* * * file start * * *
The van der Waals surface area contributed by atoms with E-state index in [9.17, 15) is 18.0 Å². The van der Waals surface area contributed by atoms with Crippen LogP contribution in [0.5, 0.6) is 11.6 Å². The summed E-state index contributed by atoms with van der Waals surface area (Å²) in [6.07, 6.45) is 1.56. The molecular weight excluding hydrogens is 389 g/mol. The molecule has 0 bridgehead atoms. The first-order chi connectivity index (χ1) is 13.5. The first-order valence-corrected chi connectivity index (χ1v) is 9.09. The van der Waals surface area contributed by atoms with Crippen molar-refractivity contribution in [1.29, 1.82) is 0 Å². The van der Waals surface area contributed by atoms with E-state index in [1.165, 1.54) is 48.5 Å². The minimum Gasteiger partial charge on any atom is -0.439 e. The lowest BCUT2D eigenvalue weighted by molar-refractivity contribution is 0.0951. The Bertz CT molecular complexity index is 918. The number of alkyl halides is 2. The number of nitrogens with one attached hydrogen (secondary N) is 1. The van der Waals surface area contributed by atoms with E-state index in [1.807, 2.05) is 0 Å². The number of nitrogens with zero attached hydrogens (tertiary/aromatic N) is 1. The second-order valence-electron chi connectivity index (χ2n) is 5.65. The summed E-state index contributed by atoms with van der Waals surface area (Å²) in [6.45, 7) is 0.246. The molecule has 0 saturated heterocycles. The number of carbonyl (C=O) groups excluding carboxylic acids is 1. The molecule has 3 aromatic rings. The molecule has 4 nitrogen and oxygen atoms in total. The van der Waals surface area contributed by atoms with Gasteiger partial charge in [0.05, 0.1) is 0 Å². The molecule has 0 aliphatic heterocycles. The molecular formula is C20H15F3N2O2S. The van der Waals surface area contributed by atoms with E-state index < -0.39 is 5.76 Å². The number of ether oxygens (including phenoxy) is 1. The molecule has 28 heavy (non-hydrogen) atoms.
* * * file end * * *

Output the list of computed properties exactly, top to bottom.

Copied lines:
The van der Waals surface area contributed by atoms with E-state index in [9.17, 15) is 18.0 Å². The van der Waals surface area contributed by atoms with Crippen LogP contribution in [0.5, 0.6) is 11.6 Å². The summed E-state index contributed by atoms with van der Waals surface area (Å²) in [6.07, 6.45) is 1.56. The molecular weight excluding hydrogens is 389 g/mol. The molecule has 0 bridgehead atoms. The first-order chi connectivity index (χ1) is 13.5. The first-order valence-corrected chi connectivity index (χ1v) is 9.09. The van der Waals surface area contributed by atoms with Crippen molar-refractivity contribution in [1.29, 1.82) is 0 Å². The van der Waals surface area contributed by atoms with E-state index in [1.165, 1.54) is 48.5 Å². The minimum Gasteiger partial charge on any atom is -0.439 e. The lowest BCUT2D eigenvalue weighted by molar-refractivity contribution is 0.0951. The Bertz CT molecular complexity index is 918. The number of alkyl halides is 2. The number of nitrogens with one attached hydrogen (secondary N) is 1. The van der Waals surface area contributed by atoms with E-state index in [1.807, 2.05) is 0 Å². The number of nitrogens with zero attached hydrogens (tertiary/aromatic N) is 1. The second-order valence-electron chi connectivity index (χ2n) is 5.65. The summed E-state index contributed by atoms with van der Waals surface area (Å²) in [6.45, 7) is 0.246. The molecule has 0 saturated heterocycles. The number of carbonyl (C=O) groups excluding carboxylic acids is 1. The molecule has 3 aromatic rings. The molecule has 4 nitrogen and oxygen atoms in total. The van der Waals surface area contributed by atoms with Gasteiger partial charge in [0.05, 0.1) is 0 Å². The molecule has 0 aliphatic heterocycles. The molecular formula is C20H15F3N2O2S. The van der Waals surface area contributed by atoms with E-state index < -0.39 is 5.76 Å². The number of ether oxygens (including phenoxy) is 1. The molecule has 28 heavy (non-hydrogen) atoms.